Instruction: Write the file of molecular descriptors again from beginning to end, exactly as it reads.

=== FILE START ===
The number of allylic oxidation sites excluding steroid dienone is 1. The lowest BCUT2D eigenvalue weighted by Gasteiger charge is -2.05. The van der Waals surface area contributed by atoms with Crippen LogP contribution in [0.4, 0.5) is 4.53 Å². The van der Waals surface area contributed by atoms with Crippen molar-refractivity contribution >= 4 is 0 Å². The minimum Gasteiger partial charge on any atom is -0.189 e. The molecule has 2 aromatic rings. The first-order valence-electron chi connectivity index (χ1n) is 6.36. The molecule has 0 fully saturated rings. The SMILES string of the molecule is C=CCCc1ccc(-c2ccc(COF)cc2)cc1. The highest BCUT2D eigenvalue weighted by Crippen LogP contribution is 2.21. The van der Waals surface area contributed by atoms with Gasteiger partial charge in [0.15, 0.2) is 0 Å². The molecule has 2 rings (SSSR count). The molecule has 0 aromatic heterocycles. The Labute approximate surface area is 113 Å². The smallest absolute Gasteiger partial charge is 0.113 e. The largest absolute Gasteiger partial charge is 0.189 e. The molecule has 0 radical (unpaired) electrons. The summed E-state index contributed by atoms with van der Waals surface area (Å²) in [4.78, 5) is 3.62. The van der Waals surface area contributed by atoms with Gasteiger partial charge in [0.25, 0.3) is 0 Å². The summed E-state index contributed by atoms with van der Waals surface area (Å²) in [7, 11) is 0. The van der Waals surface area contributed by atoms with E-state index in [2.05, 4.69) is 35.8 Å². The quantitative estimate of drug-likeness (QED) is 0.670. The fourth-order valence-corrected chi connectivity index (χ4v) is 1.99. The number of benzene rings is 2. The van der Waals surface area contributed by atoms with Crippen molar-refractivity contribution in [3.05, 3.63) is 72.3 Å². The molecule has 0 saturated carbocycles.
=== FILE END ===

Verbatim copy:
The number of allylic oxidation sites excluding steroid dienone is 1. The lowest BCUT2D eigenvalue weighted by Gasteiger charge is -2.05. The van der Waals surface area contributed by atoms with Crippen LogP contribution in [0.4, 0.5) is 4.53 Å². The van der Waals surface area contributed by atoms with Crippen molar-refractivity contribution >= 4 is 0 Å². The minimum Gasteiger partial charge on any atom is -0.189 e. The molecule has 2 aromatic rings. The first-order valence-electron chi connectivity index (χ1n) is 6.36. The molecule has 0 fully saturated rings. The SMILES string of the molecule is C=CCCc1ccc(-c2ccc(COF)cc2)cc1. The highest BCUT2D eigenvalue weighted by Crippen LogP contribution is 2.21. The van der Waals surface area contributed by atoms with Gasteiger partial charge in [0.15, 0.2) is 0 Å². The molecule has 2 rings (SSSR count). The molecule has 0 aromatic heterocycles. The Labute approximate surface area is 113 Å². The smallest absolute Gasteiger partial charge is 0.113 e. The largest absolute Gasteiger partial charge is 0.189 e. The molecule has 0 radical (unpaired) electrons. The summed E-state index contributed by atoms with van der Waals surface area (Å²) in [4.78, 5) is 3.62. The van der Waals surface area contributed by atoms with Gasteiger partial charge in [0.25, 0.3) is 0 Å². The summed E-state index contributed by atoms with van der Waals surface area (Å²) in [7, 11) is 0. The van der Waals surface area contributed by atoms with E-state index in [2.05, 4.69) is 35.8 Å². The quantitative estimate of drug-likeness (QED) is 0.670. The fourth-order valence-corrected chi connectivity index (χ4v) is 1.99. The number of benzene rings is 2. The van der Waals surface area contributed by atoms with Crippen molar-refractivity contribution in [3.05, 3.63) is 72.3 Å². The molecule has 0 saturated carbocycles.